Over 50 million people in the U.S. have allergies Some experience symptoms like a stuffy nose or itchy eyes, but others have serious reactions that can have terrible health implications.  To better understand and manage symptoms, the first step is to undergo allergy testing to determine the root cause or causes of the issue.  

In this guide, we’ll talk about the different allergy tests available and which are the best fit for different types of symptoms.  Whether you’re looking into your kid’s allergies or your own, it’s helpful to understand all of the details before an appointment with your doctor.

Why Have Allergy Testing Done?

The purpose of having an allergy test is to determine what substances cause an allergic reaction.  These reactions could be mild, moderate, or severe and can include a variety of symptoms.

There are two ways to do a basic allergy test: a skin test or a blood test.

Skin Pick Test

  • Best used to identify airborne allergens like dust, pollen, mold, or pet dander.
  • Also helps narrow down possible food allergens like peanuts, milk, soy, or wheat.
  • Determine if you have an allergy to medication or insect venoms like bees or wasps.

Blood Test

  • An option if you have a skin condition or hives that could make it difficult to determine skin test results.
  • Also used if you are required to take a medication that could prevent a reaction, such as an antihistamine, in a skin test.
  • If you have a severe allergic reaction, such as anaphylaxis, a blood test is a safe way to do additional screening.
  • If a skin pick test popped positive for nutritional allergies, a blood test to determine food allergies is done as a follow up to help narrow down the specific ones that are causing the reaction.

What to Do Before Your Test

Prior to scheduling allergy testing with your doctor, you’ll want to have a detailed discussion about any prescription and non-prescription medications you’re taking as these can impact your results.  You may need to stop taking some medicines, like a daily antihistamine like Zyrtec or Allegra, for several days before a skin test.

Be sure also to ask your doctor for the details of the procedure.  It’s helpful to be clear on what will happen, any risks involved, and how you’ll get the results.  

Research possible treatment options ahead of time, and talk with your provider about alternatives.  For example, if you receive a food allergy diagnosis, it’s important to have a plan for next steps that will allow your body to heal and manage your symptoms.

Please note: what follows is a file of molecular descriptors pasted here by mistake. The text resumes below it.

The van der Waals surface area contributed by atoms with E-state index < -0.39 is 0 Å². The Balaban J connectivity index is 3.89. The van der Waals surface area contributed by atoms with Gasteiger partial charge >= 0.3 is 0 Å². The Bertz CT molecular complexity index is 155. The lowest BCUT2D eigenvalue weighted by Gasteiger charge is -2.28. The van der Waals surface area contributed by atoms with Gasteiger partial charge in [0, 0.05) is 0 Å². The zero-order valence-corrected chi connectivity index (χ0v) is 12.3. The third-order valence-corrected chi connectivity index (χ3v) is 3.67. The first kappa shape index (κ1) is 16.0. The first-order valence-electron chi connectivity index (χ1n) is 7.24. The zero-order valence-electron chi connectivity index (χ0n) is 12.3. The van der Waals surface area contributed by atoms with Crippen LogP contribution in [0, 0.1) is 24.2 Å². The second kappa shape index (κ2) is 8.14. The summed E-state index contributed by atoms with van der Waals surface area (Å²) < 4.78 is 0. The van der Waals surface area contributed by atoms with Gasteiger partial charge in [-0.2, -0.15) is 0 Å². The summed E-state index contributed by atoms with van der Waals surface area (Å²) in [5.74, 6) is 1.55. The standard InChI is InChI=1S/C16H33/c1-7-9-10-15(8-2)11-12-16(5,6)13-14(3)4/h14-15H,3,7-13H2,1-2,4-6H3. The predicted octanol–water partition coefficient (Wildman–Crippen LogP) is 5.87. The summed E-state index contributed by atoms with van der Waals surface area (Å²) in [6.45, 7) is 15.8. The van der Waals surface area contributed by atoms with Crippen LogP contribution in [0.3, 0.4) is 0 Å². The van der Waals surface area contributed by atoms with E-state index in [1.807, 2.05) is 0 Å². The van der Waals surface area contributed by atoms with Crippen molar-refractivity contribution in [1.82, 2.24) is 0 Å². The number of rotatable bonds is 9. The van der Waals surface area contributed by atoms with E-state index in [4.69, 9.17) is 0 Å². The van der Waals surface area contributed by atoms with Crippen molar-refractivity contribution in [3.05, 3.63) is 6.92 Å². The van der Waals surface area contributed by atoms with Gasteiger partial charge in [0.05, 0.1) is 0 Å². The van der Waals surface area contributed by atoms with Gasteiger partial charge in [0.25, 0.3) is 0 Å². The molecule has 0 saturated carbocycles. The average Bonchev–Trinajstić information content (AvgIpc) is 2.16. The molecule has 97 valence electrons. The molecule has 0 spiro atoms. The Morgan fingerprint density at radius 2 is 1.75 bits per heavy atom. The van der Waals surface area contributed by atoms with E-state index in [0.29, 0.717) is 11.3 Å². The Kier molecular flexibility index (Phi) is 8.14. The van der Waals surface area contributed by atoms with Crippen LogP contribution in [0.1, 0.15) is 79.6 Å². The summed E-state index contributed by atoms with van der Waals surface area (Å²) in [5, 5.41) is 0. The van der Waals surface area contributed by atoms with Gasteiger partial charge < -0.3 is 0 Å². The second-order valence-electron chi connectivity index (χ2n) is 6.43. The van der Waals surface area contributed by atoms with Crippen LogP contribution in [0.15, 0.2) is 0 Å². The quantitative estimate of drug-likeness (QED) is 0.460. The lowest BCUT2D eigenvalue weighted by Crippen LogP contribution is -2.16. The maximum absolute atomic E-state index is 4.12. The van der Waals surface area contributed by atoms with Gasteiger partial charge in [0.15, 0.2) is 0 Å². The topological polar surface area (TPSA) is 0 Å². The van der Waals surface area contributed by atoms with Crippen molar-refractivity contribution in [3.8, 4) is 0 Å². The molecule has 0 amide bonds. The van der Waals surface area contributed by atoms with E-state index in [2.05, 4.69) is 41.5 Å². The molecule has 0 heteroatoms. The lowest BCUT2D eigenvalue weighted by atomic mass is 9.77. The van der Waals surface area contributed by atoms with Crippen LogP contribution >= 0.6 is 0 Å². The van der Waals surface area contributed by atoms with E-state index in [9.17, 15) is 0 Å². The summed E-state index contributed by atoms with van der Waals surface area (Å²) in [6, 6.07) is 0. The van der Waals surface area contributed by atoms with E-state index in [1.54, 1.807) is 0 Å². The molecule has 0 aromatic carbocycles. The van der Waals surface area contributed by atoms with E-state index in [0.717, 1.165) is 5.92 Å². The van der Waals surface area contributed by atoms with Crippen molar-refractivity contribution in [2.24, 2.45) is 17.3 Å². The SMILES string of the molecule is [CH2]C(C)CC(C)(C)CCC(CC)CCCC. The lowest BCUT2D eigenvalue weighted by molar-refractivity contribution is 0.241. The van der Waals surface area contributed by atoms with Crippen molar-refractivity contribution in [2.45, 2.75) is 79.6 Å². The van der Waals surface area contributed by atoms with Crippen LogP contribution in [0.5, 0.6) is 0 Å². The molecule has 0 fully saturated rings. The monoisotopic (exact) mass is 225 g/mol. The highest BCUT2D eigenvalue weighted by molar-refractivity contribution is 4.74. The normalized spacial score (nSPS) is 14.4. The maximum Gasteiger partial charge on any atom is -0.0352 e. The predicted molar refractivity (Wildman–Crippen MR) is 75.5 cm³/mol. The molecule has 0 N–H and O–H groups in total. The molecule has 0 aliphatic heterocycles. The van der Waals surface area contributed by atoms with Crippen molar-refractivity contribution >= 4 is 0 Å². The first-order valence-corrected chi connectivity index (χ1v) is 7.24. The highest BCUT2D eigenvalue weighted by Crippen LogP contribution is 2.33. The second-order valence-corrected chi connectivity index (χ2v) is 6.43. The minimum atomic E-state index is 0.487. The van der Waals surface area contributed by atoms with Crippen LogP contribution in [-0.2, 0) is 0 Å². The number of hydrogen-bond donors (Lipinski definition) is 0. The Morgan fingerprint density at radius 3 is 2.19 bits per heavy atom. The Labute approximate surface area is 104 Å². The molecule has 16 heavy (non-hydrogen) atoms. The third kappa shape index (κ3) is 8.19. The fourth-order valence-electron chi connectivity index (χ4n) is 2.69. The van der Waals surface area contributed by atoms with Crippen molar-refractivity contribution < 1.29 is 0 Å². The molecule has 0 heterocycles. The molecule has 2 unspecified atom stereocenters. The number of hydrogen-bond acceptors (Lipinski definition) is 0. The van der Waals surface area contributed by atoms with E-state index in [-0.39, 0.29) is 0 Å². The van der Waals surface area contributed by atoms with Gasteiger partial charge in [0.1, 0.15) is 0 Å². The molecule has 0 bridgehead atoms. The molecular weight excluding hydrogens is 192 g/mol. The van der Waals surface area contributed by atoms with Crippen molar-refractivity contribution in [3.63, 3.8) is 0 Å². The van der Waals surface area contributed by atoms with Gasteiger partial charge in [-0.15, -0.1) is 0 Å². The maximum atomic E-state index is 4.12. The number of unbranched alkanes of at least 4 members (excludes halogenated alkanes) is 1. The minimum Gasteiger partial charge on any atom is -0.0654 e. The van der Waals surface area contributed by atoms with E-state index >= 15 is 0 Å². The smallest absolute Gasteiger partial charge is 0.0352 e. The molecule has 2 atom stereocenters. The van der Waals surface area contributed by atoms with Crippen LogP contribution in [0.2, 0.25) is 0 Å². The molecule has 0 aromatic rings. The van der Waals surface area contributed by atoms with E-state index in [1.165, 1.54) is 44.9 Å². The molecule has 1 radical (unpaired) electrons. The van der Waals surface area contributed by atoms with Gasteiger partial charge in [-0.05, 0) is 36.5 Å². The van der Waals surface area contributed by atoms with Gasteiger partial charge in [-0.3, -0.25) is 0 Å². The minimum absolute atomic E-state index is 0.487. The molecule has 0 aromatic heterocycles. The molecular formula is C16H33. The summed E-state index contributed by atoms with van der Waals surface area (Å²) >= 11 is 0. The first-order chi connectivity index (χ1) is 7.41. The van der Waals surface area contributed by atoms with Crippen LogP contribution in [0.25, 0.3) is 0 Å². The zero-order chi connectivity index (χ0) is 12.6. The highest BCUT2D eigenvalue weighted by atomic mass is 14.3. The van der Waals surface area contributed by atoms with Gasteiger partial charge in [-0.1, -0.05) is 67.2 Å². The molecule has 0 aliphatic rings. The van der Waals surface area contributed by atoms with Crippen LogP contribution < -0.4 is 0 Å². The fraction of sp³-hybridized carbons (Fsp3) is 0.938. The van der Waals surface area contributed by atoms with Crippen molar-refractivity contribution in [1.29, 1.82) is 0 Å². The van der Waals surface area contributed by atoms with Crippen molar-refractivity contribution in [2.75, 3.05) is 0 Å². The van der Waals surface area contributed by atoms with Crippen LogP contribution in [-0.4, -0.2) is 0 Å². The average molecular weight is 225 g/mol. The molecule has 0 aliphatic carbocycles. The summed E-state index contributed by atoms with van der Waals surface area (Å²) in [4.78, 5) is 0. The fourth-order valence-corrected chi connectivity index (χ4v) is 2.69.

Factors That Can Impact Allergy Testing

Talk with your doctor about which test type is the right one for you.  There are many reasons why you may choose a skin prick test instead of a blood test and vice versa.  Below, we discuss a few key points to consider.

Skin Test

If you do exercise that causes excessive sweating or if you have a job or lifestyle that would make it impossible to keep your skin patch dry, this isn’t a good test choice.

Although skin tests are the easiest and most cost-effective method for testing, they won’t be able to diagnose food-specific allergies.  Skin tests are more reliable than the alternatives in identifying inhaled allergens, but they are sometimes uncomfortable, especially for children.

Blood Test

While blood tests aren’t affected by any medications you’re on, they are a less sensitive test choice.  It’s possible to have a positive reaction to a skin prick, but not see those same results in a blood test.

Blood testing is a more expensive option, but if you have any type of current skin condition, they may be a better way to see accurate results.

6 General Categories of Allergy Testing

Now that we’ve discussed the basic purposes of both skin and blood testing, we’ll go into more detail about the seven different categories of procedures.  While there are dozens of varying test types available, these are the most common ones you’ll discuss with your doctor.

We’ll give you specifics on how they’re used, the procedure, and how to prepare for the test.

1. Skin Testing for Allergies

Use:  Most commonly used to evaluate environmental or seasonal allergies through inhaled substances, skin testing also produces accurate results for stinging insects, some medications, and can help confirm a general food allergy.

There are two methods for skin testing: prick and intradermal.

In both cases, the suspected allergen is applied to the skin, and your doctor will read your results after 15 minutes of exposure.  There are a few differences between the two methods.